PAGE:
- location 333 South Broad Street
October 06, 2014
About the Project
Ghosts of Philadelphia Industry was a temporary public art project showcased on Broad Street in Center City, Philadelphia, in October 2014. Mural Arts commissioned artists Nadia Hironaka and Matthew Suib to create a public art project in collaboration with youth at Sayre High School. The finished piece was a looped video projection on the seven-story south facade of the University of the Arts’ Anderson Building.
Having completed many large-scale gallery installations, Hironaka and Suib were interested in how their work could be interpreted as a mural and how to transition to the public realm. The artists’ unique creative practice fit right into Mural Arts’ commitment to expanding the definition of muralism in the 21st century. They wanted to investigate, with Mural Arts’ students, how the current decrepit industrial landscape can become a learning tool for understanding Philadelphia’s history as the “Workshop of the World.” Ghosts of Philadelphia Industry pulled inspiration from canonical artworks that progressively sought to elevate the status of industry workers. Lumiere’s pioneering film, Workers Leaving the Factory (1895), and Diego Rivera’s Detroit Industry murals (1933) were two influential reference points. Through thoughtful construction and a nod to Lumiere and Rivera’s work, Hironaka and Suib succeeded in re-negotiating how murals can be created and implemented in the contemporary moment.
The artists led several workshops with students at Sayre High School that covered collaging images, Philadelphia’s industrial past, and the labor rights movement. They briefly studied manufacturing and labor protests local to West Philadelphia, the neighborhood where Sayre High School students live. Educating students about local treasures of Philadelphia industry allowed the students to better understand the current state of vacant factories in their neighborhoods. The artists invited students to be filmed in the final piece, acting as labor rights and women’s rights protesters from the 1940s and ’60s. They dressed in period costumes, created picket signs to protest, and used a green screen studio at the University of the Arts to create the footage. Hironaka and Suib collaged this footage with archival recordings of manufacturing.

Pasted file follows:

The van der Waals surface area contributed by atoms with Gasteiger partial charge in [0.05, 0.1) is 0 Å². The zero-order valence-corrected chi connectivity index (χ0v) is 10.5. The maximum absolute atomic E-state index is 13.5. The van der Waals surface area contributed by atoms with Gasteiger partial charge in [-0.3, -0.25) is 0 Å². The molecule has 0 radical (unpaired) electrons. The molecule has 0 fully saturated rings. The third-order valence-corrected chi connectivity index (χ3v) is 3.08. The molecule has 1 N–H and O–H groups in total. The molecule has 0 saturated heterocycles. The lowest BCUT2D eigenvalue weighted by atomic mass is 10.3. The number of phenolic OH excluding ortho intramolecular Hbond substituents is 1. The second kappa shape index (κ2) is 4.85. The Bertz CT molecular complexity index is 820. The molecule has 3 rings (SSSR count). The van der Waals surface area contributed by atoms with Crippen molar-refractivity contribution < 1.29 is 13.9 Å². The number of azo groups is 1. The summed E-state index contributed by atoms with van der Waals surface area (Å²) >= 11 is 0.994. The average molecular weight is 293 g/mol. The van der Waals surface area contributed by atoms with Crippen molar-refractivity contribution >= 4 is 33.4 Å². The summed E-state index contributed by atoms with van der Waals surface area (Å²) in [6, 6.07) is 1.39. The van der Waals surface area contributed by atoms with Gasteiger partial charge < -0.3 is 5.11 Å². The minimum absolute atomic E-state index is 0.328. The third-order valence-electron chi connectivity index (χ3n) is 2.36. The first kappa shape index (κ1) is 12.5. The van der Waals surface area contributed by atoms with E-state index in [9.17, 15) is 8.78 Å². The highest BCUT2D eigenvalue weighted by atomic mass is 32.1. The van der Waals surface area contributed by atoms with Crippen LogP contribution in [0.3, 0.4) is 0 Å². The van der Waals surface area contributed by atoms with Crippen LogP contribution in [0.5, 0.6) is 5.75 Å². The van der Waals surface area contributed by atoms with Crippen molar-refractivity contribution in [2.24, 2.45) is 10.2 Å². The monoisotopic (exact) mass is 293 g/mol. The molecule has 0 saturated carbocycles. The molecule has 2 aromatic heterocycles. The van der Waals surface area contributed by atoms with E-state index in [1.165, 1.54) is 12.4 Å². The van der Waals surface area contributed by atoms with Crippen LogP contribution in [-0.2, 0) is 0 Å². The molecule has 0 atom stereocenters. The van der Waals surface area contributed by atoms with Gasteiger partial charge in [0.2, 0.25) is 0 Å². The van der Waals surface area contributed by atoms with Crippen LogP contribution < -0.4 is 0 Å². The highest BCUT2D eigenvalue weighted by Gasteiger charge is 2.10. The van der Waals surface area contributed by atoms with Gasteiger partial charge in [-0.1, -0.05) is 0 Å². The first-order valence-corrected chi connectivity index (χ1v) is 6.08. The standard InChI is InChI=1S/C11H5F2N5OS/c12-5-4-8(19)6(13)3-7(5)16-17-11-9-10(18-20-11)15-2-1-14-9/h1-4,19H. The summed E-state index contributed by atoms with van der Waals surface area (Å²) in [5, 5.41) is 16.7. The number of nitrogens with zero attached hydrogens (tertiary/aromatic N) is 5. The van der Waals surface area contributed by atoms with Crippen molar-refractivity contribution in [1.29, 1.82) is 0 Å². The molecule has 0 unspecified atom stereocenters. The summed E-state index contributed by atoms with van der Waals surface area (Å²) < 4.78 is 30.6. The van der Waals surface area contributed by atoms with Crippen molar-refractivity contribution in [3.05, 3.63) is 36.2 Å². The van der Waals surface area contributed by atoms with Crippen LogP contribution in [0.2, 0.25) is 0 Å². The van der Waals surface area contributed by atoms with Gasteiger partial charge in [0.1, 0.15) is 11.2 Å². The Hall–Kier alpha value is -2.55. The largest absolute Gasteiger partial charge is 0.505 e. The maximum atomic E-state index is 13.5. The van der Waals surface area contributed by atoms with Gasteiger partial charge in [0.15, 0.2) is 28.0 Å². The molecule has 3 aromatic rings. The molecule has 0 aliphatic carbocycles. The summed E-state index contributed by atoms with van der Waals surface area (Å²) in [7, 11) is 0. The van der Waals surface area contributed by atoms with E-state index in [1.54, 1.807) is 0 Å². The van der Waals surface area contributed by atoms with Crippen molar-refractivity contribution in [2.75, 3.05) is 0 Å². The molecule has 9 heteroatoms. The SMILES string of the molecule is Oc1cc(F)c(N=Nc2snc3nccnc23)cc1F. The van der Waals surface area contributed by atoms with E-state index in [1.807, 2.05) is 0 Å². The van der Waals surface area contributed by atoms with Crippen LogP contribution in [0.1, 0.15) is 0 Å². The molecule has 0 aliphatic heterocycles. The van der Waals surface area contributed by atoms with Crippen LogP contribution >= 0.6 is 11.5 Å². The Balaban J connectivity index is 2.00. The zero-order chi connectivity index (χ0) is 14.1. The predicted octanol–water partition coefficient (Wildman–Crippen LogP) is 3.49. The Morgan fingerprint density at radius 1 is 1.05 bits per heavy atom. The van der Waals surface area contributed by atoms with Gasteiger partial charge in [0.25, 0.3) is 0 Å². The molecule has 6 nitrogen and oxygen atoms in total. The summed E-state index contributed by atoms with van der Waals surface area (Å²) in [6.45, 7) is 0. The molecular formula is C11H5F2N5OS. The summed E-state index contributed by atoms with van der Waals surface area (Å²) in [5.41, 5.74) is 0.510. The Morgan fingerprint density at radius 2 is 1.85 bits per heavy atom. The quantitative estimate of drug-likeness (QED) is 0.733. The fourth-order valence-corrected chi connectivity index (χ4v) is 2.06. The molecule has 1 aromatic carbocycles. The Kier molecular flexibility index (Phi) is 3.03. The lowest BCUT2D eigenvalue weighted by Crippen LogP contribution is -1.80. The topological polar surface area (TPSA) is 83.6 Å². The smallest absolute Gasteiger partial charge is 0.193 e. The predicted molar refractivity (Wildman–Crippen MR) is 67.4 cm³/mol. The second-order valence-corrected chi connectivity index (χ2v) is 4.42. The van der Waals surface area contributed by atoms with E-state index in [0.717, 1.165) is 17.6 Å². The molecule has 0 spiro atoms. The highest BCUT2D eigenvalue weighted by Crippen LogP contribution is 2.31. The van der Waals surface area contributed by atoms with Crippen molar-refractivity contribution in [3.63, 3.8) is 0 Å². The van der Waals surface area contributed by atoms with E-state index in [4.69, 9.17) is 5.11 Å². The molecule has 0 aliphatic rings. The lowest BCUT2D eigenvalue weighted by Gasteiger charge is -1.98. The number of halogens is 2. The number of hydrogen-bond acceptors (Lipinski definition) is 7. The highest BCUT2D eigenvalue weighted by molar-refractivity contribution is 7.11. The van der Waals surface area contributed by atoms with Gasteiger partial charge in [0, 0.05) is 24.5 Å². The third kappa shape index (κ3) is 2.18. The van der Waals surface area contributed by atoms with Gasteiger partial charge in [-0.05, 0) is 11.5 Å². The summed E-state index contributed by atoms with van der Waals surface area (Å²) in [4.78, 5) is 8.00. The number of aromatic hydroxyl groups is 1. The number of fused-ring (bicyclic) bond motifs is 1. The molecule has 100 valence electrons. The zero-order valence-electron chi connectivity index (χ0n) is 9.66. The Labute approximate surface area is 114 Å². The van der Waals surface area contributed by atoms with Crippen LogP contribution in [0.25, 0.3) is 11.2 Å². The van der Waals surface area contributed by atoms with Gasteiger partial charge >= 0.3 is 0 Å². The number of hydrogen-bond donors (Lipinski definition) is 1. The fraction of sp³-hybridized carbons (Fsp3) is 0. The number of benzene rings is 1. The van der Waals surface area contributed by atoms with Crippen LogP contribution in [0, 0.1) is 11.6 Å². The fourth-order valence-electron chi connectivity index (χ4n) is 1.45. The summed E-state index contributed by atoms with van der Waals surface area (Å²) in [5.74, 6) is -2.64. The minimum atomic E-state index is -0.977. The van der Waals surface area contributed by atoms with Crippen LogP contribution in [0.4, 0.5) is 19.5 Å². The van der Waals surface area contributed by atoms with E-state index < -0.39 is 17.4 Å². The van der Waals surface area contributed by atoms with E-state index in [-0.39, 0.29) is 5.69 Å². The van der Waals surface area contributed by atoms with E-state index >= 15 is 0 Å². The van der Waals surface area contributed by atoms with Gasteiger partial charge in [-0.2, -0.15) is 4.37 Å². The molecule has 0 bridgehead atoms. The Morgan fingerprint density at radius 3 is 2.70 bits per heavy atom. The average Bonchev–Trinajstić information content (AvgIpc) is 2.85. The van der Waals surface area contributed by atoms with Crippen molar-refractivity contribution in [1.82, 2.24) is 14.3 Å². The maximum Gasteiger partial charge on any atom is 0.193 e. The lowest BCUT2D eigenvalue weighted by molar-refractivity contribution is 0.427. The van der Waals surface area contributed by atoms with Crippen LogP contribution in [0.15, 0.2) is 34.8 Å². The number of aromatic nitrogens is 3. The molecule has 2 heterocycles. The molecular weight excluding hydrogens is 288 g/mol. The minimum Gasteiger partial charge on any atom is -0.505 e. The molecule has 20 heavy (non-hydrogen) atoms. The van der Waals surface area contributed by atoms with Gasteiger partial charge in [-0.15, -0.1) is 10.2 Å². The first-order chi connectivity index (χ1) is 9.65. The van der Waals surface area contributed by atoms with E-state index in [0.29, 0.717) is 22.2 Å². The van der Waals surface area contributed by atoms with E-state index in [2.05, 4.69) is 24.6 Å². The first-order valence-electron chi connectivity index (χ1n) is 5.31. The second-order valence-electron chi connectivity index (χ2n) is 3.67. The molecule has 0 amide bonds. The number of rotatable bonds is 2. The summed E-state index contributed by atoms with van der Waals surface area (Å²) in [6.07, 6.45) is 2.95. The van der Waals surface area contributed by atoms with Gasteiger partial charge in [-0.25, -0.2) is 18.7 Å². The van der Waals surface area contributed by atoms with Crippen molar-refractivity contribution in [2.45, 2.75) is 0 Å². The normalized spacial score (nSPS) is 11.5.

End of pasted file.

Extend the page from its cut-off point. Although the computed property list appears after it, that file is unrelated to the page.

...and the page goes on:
The youth’s involvement in the piece, and their ability to contribute, solidified a paradigm new to Hironaka and Suib, but integral to Mural Arts’ practice: youth artists can effectively collaborate and create innovative public art. This project gave Hironaka and Suib the opportunity to push their own practice by inviting young people to directly participate in and inform their work. Simultaneously, the youth were able to learn new art-making techniques and how to make tangible connections between their lives and Philadelphia’s industrial past. Bringing the forgotten history of local industry to light allowed students to better comprehend textbook history through the built environment that surrounds them.